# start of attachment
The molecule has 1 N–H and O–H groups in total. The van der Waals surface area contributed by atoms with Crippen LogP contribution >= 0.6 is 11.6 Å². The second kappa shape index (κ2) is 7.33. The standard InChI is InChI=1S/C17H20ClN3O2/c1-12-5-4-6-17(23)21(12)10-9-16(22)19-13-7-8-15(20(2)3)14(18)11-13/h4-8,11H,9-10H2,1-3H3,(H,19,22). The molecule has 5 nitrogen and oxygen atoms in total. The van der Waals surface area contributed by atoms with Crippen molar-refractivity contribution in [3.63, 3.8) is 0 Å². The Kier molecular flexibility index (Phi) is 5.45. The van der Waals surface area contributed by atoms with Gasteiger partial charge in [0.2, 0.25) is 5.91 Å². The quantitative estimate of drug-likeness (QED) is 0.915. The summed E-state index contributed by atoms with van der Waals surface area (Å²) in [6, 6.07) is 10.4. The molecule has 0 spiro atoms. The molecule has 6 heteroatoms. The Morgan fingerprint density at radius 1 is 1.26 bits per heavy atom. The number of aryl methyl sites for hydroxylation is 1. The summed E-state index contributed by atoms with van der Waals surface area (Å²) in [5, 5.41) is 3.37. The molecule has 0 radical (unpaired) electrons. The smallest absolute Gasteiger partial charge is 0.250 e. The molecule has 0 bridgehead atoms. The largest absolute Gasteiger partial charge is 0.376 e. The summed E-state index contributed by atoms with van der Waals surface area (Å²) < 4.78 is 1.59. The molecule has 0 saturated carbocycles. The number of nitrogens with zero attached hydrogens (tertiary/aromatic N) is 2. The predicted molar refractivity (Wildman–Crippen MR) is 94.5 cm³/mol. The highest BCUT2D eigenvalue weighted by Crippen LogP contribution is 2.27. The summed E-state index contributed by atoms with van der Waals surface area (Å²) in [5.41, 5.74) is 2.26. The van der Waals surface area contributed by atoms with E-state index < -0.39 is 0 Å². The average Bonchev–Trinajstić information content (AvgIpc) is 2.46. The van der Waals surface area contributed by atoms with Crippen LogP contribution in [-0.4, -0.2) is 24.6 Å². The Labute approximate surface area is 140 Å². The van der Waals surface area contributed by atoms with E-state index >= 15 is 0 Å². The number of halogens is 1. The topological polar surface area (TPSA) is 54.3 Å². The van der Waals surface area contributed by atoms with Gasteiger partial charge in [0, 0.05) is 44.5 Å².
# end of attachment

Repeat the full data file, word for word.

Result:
The molecule has 1 N–H and O–H groups in total. The van der Waals surface area contributed by atoms with Crippen LogP contribution >= 0.6 is 11.6 Å². The second kappa shape index (κ2) is 7.33. The standard InChI is InChI=1S/C17H20ClN3O2/c1-12-5-4-6-17(23)21(12)10-9-16(22)19-13-7-8-15(20(2)3)14(18)11-13/h4-8,11H,9-10H2,1-3H3,(H,19,22). The molecule has 5 nitrogen and oxygen atoms in total. The van der Waals surface area contributed by atoms with Crippen molar-refractivity contribution in [3.63, 3.8) is 0 Å². The Kier molecular flexibility index (Phi) is 5.45. The van der Waals surface area contributed by atoms with Gasteiger partial charge in [0.2, 0.25) is 5.91 Å². The quantitative estimate of drug-likeness (QED) is 0.915. The summed E-state index contributed by atoms with van der Waals surface area (Å²) in [6, 6.07) is 10.4. The molecule has 0 spiro atoms. The molecule has 6 heteroatoms. The Morgan fingerprint density at radius 1 is 1.26 bits per heavy atom. The number of aryl methyl sites for hydroxylation is 1. The summed E-state index contributed by atoms with van der Waals surface area (Å²) in [5, 5.41) is 3.37. The molecule has 0 radical (unpaired) electrons. The smallest absolute Gasteiger partial charge is 0.250 e. The molecule has 0 bridgehead atoms. The largest absolute Gasteiger partial charge is 0.376 e. The summed E-state index contributed by atoms with van der Waals surface area (Å²) < 4.78 is 1.59. The molecule has 0 saturated carbocycles. The number of nitrogens with zero attached hydrogens (tertiary/aromatic N) is 2. The predicted molar refractivity (Wildman–Crippen MR) is 94.5 cm³/mol. The highest BCUT2D eigenvalue weighted by Crippen LogP contribution is 2.27. The summed E-state index contributed by atoms with van der Waals surface area (Å²) in [5.41, 5.74) is 2.26. The van der Waals surface area contributed by atoms with E-state index < -0.39 is 0 Å². The average Bonchev–Trinajstić information content (AvgIpc) is 2.46. The van der Waals surface area contributed by atoms with Crippen LogP contribution in [-0.4, -0.2) is 24.6 Å². The Labute approximate surface area is 140 Å². The van der Waals surface area contributed by atoms with E-state index >= 15 is 0 Å². The number of halogens is 1. The topological polar surface area (TPSA) is 54.3 Å². The van der Waals surface area contributed by atoms with Gasteiger partial charge in [0, 0.05) is 44.5 Å².